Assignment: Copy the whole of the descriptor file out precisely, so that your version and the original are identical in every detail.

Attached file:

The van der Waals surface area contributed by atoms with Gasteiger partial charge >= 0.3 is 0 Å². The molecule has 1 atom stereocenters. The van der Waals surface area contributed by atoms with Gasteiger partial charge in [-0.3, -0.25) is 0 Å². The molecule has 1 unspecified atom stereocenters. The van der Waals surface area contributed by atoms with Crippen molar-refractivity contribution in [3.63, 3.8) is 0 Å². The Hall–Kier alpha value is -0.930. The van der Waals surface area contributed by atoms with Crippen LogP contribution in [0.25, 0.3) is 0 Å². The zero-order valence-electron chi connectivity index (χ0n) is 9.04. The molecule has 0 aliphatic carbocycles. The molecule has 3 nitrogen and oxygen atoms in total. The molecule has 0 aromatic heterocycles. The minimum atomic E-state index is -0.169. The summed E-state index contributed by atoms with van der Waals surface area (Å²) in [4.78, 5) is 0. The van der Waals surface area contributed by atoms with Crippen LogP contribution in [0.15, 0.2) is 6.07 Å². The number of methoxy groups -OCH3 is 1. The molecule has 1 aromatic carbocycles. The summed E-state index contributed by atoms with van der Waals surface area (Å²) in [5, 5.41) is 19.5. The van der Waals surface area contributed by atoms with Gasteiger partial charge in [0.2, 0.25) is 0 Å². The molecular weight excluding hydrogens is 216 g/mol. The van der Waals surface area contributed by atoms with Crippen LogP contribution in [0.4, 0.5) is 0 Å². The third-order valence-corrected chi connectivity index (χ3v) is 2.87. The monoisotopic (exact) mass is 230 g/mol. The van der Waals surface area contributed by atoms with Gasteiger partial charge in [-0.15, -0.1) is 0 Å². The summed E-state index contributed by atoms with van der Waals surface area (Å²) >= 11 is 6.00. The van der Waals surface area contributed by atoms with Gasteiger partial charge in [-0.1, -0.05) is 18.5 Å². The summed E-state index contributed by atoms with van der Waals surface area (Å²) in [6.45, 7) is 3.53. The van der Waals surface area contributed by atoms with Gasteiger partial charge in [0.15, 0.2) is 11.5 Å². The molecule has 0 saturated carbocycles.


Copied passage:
The van der Waals surface area contributed by atoms with Gasteiger partial charge >= 0.3 is 0 Å². The molecule has 1 atom stereocenters. The van der Waals surface area contributed by atoms with Gasteiger partial charge in [-0.3, -0.25) is 0 Å². The molecule has 1 unspecified atom stereocenters. The van der Waals surface area contributed by atoms with Crippen molar-refractivity contribution in [3.63, 3.8) is 0 Å². The Hall–Kier alpha value is -0.930. The van der Waals surface area contributed by atoms with Crippen LogP contribution in [0.25, 0.3) is 0 Å². The zero-order valence-electron chi connectivity index (χ0n) is 9.04. The molecule has 0 aliphatic carbocycles. The molecule has 3 nitrogen and oxygen atoms in total. The molecule has 0 aromatic heterocycles. The minimum atomic E-state index is -0.169. The summed E-state index contributed by atoms with van der Waals surface area (Å²) in [4.78, 5) is 0. The van der Waals surface area contributed by atoms with Crippen LogP contribution in [0.15, 0.2) is 6.07 Å². The number of methoxy groups -OCH3 is 1. The molecule has 1 aromatic carbocycles. The summed E-state index contributed by atoms with van der Waals surface area (Å²) in [5, 5.41) is 19.5. The van der Waals surface area contributed by atoms with Gasteiger partial charge in [0.2, 0.25) is 0 Å². The molecular weight excluding hydrogens is 216 g/mol. The van der Waals surface area contributed by atoms with Crippen LogP contribution in [0.4, 0.5) is 0 Å². The third-order valence-corrected chi connectivity index (χ3v) is 2.87. The monoisotopic (exact) mass is 230 g/mol. The van der Waals surface area contributed by atoms with Gasteiger partial charge in [-0.15, -0.1) is 0 Å². The summed E-state index contributed by atoms with van der Waals surface area (Å²) >= 11 is 6.00. The van der Waals surface area contributed by atoms with Gasteiger partial charge in [-0.1, -0.05) is 18.5 Å². The summed E-state index contributed by atoms with van der Waals surface area (Å²) in [6.45, 7) is 3.53. The van der Waals surface area contributed by atoms with Gasteiger partial charge in [0.15, 0.2) is 11.5 Å². The molecule has 0 saturated carbocycles.